This study estimates the impact of exposure to three welfare-enhancing policies throughout the life course – Medicaid, Food Stamps, and the Earned Income Tax Credit – on the probability of experiencing work disability as an adult. Work disability is characterized primarily by self-reports of health conditions that limit work ability. Individuals report the severity of conditions over time – permitting identifying limitations based on duration and severity. Individuals reporting both chronic and severe work limitations are expected to be at the highest risk of applying for Disability Insurance (DI) benefits. Additionally, work disability is identified by probable receipt of DI benefits, which is observed by self-reported Medicare receipt prior to age 65. The Panel Study of Income Dynamics (PSID) is used to complete the analysis with over 50 years of longitudinal data that supports identifying policy effects from infancy through adulthood. The study aims to investigate differential policy effects by race/ethnicity and gender as sample sizes permit. It also aims to examine whether there may be an optimal time in the life course – in terms of decreasing the probability of work disability – to have access to these policies. Results will inform policymakers, and the Social Security Administration in particular, on whether safety-net policies may contribute to changing DI application trends and future projections.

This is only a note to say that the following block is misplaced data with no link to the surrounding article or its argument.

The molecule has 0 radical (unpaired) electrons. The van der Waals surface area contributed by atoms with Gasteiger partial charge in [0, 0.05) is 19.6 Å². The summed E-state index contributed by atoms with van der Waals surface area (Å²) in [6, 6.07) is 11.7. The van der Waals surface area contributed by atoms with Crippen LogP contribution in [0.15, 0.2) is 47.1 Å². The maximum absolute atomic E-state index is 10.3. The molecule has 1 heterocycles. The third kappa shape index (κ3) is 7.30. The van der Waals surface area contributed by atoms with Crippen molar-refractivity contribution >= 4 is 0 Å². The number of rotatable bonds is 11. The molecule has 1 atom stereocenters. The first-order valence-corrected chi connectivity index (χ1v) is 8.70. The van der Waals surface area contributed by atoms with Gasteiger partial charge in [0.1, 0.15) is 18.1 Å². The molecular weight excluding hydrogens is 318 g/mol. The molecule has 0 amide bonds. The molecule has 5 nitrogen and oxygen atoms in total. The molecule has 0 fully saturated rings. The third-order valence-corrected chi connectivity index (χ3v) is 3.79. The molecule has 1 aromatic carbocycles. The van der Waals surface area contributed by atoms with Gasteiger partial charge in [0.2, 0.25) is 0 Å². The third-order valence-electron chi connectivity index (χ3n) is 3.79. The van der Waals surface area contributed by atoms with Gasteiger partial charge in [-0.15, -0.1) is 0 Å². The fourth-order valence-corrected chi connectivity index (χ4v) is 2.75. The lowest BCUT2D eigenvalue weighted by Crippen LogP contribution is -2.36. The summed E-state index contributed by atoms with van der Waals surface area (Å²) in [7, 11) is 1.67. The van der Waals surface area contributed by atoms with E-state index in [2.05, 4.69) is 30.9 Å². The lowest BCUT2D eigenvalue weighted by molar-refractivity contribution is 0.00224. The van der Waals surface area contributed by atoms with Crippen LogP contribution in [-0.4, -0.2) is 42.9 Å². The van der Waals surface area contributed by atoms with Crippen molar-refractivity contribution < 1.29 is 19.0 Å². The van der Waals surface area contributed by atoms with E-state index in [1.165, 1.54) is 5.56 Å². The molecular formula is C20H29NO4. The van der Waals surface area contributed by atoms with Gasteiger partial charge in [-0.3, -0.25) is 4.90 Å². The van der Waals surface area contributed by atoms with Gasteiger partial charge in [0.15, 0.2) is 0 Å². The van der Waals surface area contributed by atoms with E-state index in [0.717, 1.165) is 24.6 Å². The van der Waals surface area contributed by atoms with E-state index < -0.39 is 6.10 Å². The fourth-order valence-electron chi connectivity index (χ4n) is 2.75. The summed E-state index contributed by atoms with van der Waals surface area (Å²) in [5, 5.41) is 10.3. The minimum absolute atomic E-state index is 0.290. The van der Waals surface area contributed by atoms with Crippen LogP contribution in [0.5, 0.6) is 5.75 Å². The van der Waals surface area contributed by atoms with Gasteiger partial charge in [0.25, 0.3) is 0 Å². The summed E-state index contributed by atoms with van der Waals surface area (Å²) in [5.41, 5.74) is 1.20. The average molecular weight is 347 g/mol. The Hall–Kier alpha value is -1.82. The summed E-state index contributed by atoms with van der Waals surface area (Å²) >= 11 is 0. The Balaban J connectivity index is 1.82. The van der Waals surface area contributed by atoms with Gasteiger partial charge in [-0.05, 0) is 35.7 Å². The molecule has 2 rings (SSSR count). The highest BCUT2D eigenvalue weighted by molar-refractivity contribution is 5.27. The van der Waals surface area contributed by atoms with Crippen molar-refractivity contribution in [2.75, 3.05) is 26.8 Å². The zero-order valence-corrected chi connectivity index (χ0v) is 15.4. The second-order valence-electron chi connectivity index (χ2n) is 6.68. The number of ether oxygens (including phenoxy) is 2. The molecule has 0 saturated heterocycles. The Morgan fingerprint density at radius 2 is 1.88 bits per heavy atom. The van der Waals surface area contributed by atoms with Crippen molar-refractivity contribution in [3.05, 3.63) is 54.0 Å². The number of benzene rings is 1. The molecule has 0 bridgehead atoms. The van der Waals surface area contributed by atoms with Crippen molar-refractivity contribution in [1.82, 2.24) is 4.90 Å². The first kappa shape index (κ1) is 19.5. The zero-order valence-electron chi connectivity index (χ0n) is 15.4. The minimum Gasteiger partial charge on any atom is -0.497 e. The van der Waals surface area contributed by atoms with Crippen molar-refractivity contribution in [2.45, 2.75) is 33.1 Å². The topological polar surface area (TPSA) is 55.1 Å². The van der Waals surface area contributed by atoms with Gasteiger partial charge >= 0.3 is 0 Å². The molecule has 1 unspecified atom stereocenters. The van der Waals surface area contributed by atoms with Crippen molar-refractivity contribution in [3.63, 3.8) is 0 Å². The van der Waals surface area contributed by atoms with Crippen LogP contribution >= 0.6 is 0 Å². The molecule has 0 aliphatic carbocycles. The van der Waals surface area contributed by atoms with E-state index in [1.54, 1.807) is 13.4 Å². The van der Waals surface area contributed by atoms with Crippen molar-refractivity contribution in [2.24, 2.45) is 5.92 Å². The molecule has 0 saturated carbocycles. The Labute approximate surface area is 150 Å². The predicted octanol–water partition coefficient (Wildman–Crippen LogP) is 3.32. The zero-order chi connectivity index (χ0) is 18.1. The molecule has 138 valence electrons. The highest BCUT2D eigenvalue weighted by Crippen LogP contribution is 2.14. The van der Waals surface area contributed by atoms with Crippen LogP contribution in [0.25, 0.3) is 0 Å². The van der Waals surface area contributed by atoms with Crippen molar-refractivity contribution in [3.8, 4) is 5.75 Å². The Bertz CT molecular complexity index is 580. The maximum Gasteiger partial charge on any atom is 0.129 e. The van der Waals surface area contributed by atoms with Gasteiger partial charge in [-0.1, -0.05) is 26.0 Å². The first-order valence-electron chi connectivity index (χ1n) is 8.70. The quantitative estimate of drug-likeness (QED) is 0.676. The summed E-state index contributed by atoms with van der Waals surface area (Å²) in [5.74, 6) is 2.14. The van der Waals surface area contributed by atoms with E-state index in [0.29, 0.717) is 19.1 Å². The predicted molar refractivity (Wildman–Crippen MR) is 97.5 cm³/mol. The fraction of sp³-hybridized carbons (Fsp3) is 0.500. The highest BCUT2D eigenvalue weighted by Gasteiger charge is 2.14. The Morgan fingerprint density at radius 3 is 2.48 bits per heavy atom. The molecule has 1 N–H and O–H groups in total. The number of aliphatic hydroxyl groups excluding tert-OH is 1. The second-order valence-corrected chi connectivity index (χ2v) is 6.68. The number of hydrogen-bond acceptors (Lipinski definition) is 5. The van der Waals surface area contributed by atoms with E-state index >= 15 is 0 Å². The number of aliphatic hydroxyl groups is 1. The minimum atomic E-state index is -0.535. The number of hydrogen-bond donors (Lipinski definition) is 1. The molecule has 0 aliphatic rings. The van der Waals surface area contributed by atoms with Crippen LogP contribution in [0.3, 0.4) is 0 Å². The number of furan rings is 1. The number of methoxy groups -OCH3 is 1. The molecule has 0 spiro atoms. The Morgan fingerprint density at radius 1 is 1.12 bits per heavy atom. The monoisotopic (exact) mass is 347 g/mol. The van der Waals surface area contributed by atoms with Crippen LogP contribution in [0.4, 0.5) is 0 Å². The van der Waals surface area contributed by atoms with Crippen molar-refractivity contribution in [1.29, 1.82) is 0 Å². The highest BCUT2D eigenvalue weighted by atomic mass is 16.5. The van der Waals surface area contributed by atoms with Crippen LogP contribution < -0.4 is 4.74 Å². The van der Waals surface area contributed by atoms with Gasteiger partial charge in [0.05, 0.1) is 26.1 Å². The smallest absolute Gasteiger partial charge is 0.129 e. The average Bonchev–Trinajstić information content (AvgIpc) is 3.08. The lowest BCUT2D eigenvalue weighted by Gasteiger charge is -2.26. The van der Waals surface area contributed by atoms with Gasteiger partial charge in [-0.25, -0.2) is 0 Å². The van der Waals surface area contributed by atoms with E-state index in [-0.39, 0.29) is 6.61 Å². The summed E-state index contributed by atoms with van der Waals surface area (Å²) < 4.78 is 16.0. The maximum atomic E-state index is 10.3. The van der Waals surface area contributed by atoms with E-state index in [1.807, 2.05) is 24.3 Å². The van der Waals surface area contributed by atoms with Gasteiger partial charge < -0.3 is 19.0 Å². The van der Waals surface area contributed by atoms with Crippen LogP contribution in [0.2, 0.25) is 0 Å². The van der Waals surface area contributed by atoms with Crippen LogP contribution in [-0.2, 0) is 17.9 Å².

WI23-05: The Effect of Public Policies on Work Disability: A Lifecourse Perspective